Nae-Née - Birth Control: Infallible, with Nanites and Convenience for All

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QueenBeeEdit, Nov 18, 2017 - Fiction - 634 pages
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Nae-Née posits a world not unlike our own, as it confronts the major taboo of our time: the conflict between human overpopulation and the human desire to pass on one's DNA and one's culture.

Our planet's ecosystem is being stressed past capacity to the brink of collapse due to biodiversity loss, rising sea levels, floods, droughts, overdependence on fossil fuels, and the climate changes that drive all that.

In short, the human species is in dire trouble due to overpopulation - its own.

No one seems remotely inclined to sacrifice any comfort or control over their habits in order to save the environment and ultimately their own future existence, happiness, or sense of purpose.

But there is a significant difference: nanite technology has advanced sufficiently to be of actual, practical use to physicians and scientists.

Nae-Née is a safe, reliable, user-friendly form of birth control. It is a microscopic nanite - a little robot. It contains a life-time supply of super-concentrated RU486, which the device releases whenever it detects a rise in hormones that indicates a fertilized embryo is about to implant itself.

All that the inventors - a husband-and-wife team - wanted was a convenient form of birth control that would reliably prevent pregnancy without pumping a woman's body full of artificial hormones. Its name literally translates as "not born" and was chosen by Avril, the wife, to reflect her husband's Scottish background and her own French ancestry. The story is told from Avril's point of view, a woman with Asperger's and a professor of women's medical history.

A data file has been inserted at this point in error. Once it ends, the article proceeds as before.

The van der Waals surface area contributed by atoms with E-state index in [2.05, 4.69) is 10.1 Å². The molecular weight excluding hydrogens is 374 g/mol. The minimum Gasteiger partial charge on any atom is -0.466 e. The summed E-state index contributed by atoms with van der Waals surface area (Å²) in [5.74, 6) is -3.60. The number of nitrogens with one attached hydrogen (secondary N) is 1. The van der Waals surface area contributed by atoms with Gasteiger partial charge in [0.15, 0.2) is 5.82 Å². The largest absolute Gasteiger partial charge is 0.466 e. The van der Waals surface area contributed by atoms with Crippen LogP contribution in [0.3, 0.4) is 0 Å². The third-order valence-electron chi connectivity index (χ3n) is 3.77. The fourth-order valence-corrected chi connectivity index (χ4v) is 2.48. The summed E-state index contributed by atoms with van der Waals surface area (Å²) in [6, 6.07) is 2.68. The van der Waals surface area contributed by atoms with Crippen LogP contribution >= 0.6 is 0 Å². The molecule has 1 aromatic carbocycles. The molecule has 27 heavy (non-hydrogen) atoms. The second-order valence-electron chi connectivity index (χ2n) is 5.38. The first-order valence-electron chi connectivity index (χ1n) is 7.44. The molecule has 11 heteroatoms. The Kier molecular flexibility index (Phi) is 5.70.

The world's leaders have decided to make it the duty of every human being to participate in a bold new world policy, so they have drafted a treaty at the United Nations, and every nation has agreed to sign onto it. This is done on a date that doom-sayers have anticipated with predictions of various - and often unrelated - dire consequences: December 21, 2012. Under the terms of the treaty, all women must have a government-registered Nae-Née device.

Henceforth, every birth of any new human being must be licensed, and not everyone who wants a license to reproduce shall be granted one.

The novel is followed by a comprehensive and extensive bibliography that acts as a case file on global warming and human overpopulation, presented as being taken from Avril's research files...and the news articles in it are non-fiction, from well-respected sources.

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About the author (2017)

Stephanie C. Fox, J.D. is a historian, author, and editor. She is a graduate of William Smith College and the University of Connecticut School of Law. She runs an editing service called QueenBeeEdit, which caters to politicians, scientists, and others. Ms. Fox has written several books on a variety of topics, including the effects of human overpopulation on the environment, Asperger's, and travel to Kuwait and Hawai'i. Her areas of interest include - but are not limited to - history, herstory, women's studies, biographies, dystopian and science fiction, human overpopulation, ecosystems collapse, law, international relations, the history of chemical weapons use in war, the economic meltdown of 2008, honeybee colony collapse disorder, Asperger's, and cats.

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